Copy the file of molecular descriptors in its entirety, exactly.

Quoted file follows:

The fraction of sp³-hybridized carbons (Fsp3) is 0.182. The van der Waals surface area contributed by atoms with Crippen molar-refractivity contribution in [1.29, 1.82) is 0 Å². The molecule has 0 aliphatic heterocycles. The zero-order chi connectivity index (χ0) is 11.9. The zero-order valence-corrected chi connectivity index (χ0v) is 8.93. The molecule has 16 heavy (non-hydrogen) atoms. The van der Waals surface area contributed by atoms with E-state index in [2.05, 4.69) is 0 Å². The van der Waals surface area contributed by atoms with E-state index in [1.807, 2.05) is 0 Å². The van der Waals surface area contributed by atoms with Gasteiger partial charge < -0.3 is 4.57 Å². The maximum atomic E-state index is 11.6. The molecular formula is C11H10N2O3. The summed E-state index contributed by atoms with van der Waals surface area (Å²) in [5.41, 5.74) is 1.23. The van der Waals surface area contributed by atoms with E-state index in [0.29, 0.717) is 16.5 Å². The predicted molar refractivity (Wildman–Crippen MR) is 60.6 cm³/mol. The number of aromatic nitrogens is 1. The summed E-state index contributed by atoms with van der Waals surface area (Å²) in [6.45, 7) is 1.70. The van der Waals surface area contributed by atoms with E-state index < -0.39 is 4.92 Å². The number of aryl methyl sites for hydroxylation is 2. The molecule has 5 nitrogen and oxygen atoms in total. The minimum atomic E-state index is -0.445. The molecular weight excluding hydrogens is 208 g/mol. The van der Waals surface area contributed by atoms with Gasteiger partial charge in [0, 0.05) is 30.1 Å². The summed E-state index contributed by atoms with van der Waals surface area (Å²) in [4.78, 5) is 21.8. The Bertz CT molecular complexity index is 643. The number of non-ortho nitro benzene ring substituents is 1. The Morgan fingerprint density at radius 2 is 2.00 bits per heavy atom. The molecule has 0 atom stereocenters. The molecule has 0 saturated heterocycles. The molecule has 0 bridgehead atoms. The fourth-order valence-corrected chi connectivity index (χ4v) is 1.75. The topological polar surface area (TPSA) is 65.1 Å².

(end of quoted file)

The fraction of sp³-hybridized carbons (Fsp3) is 0.182. The van der Waals surface area contributed by atoms with Crippen molar-refractivity contribution in [1.29, 1.82) is 0 Å². The molecule has 0 aliphatic heterocycles. The zero-order chi connectivity index (χ0) is 11.9. The zero-order valence-corrected chi connectivity index (χ0v) is 8.93. The molecule has 16 heavy (non-hydrogen) atoms. The van der Waals surface area contributed by atoms with E-state index in [2.05, 4.69) is 0 Å². The van der Waals surface area contributed by atoms with E-state index in [1.807, 2.05) is 0 Å². The van der Waals surface area contributed by atoms with Gasteiger partial charge < -0.3 is 4.57 Å². The maximum atomic E-state index is 11.6. The molecular formula is C11H10N2O3. The summed E-state index contributed by atoms with van der Waals surface area (Å²) in [5.41, 5.74) is 1.23. The van der Waals surface area contributed by atoms with E-state index in [0.29, 0.717) is 16.5 Å². The predicted molar refractivity (Wildman–Crippen MR) is 60.6 cm³/mol. The number of aromatic nitrogens is 1. The summed E-state index contributed by atoms with van der Waals surface area (Å²) in [6.45, 7) is 1.70. The van der Waals surface area contributed by atoms with E-state index < -0.39 is 4.92 Å². The number of aryl methyl sites for hydroxylation is 2. The molecule has 5 nitrogen and oxygen atoms in total. The minimum atomic E-state index is -0.445. The molecular weight excluding hydrogens is 208 g/mol. The van der Waals surface area contributed by atoms with Gasteiger partial charge in [0, 0.05) is 30.1 Å². The summed E-state index contributed by atoms with van der Waals surface area (Å²) in [4.78, 5) is 21.8. The Bertz CT molecular complexity index is 643. The number of non-ortho nitro benzene ring substituents is 1. The Morgan fingerprint density at radius 2 is 2.00 bits per heavy atom. The molecule has 0 atom stereocenters. The molecule has 0 saturated heterocycles. The molecule has 0 bridgehead atoms. The fourth-order valence-corrected chi connectivity index (χ4v) is 1.75. The topological polar surface area (TPSA) is 65.1 Å².